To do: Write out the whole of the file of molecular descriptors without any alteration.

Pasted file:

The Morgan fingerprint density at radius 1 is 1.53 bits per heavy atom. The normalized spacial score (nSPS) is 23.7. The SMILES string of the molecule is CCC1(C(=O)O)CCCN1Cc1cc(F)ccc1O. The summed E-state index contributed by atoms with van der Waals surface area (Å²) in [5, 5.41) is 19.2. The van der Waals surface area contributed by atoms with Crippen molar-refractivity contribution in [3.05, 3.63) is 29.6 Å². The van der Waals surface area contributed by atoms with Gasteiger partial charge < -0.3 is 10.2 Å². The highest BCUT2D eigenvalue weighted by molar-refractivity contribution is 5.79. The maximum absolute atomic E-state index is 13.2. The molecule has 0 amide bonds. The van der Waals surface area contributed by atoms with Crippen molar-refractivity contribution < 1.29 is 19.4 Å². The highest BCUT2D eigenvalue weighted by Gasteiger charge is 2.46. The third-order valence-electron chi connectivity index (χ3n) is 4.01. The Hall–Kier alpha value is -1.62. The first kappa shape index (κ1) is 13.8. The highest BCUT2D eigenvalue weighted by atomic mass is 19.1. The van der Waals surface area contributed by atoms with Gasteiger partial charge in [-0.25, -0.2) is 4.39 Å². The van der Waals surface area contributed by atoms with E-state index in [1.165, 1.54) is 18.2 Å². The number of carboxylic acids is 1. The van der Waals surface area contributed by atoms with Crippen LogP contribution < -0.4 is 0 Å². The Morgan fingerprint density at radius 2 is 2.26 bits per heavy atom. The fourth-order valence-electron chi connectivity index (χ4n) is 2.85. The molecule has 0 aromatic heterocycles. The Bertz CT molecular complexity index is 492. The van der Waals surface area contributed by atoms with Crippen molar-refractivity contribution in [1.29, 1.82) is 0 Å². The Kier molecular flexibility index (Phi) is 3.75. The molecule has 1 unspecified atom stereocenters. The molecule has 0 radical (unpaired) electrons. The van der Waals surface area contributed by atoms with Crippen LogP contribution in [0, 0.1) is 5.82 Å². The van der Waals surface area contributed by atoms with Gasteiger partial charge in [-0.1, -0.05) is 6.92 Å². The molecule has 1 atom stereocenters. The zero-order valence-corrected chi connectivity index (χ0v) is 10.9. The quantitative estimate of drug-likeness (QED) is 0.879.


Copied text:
The Morgan fingerprint density at radius 1 is 1.53 bits per heavy atom. The normalized spacial score (nSPS) is 23.7. The SMILES string of the molecule is CCC1(C(=O)O)CCCN1Cc1cc(F)ccc1O. The summed E-state index contributed by atoms with van der Waals surface area (Å²) in [5, 5.41) is 19.2. The van der Waals surface area contributed by atoms with Crippen molar-refractivity contribution in [3.05, 3.63) is 29.6 Å². The van der Waals surface area contributed by atoms with Gasteiger partial charge < -0.3 is 10.2 Å². The highest BCUT2D eigenvalue weighted by molar-refractivity contribution is 5.79. The maximum absolute atomic E-state index is 13.2. The molecule has 0 amide bonds. The van der Waals surface area contributed by atoms with Crippen molar-refractivity contribution < 1.29 is 19.4 Å². The highest BCUT2D eigenvalue weighted by Gasteiger charge is 2.46. The third-order valence-electron chi connectivity index (χ3n) is 4.01. The Hall–Kier alpha value is -1.62. The first kappa shape index (κ1) is 13.8. The highest BCUT2D eigenvalue weighted by atomic mass is 19.1. The van der Waals surface area contributed by atoms with Gasteiger partial charge in [-0.25, -0.2) is 4.39 Å². The van der Waals surface area contributed by atoms with E-state index in [1.165, 1.54) is 18.2 Å². The number of carboxylic acids is 1. The van der Waals surface area contributed by atoms with Crippen LogP contribution < -0.4 is 0 Å². The Morgan fingerprint density at radius 2 is 2.26 bits per heavy atom. The fourth-order valence-electron chi connectivity index (χ4n) is 2.85. The molecule has 0 aromatic heterocycles. The Bertz CT molecular complexity index is 492. The van der Waals surface area contributed by atoms with Crippen molar-refractivity contribution in [1.29, 1.82) is 0 Å². The Kier molecular flexibility index (Phi) is 3.75. The molecule has 1 unspecified atom stereocenters. The molecule has 0 radical (unpaired) electrons. The van der Waals surface area contributed by atoms with Crippen LogP contribution in [0, 0.1) is 5.82 Å². The van der Waals surface area contributed by atoms with Gasteiger partial charge in [-0.1, -0.05) is 6.92 Å². The molecule has 1 atom stereocenters. The zero-order valence-corrected chi connectivity index (χ0v) is 10.9. The quantitative estimate of drug-likeness (QED) is 0.879.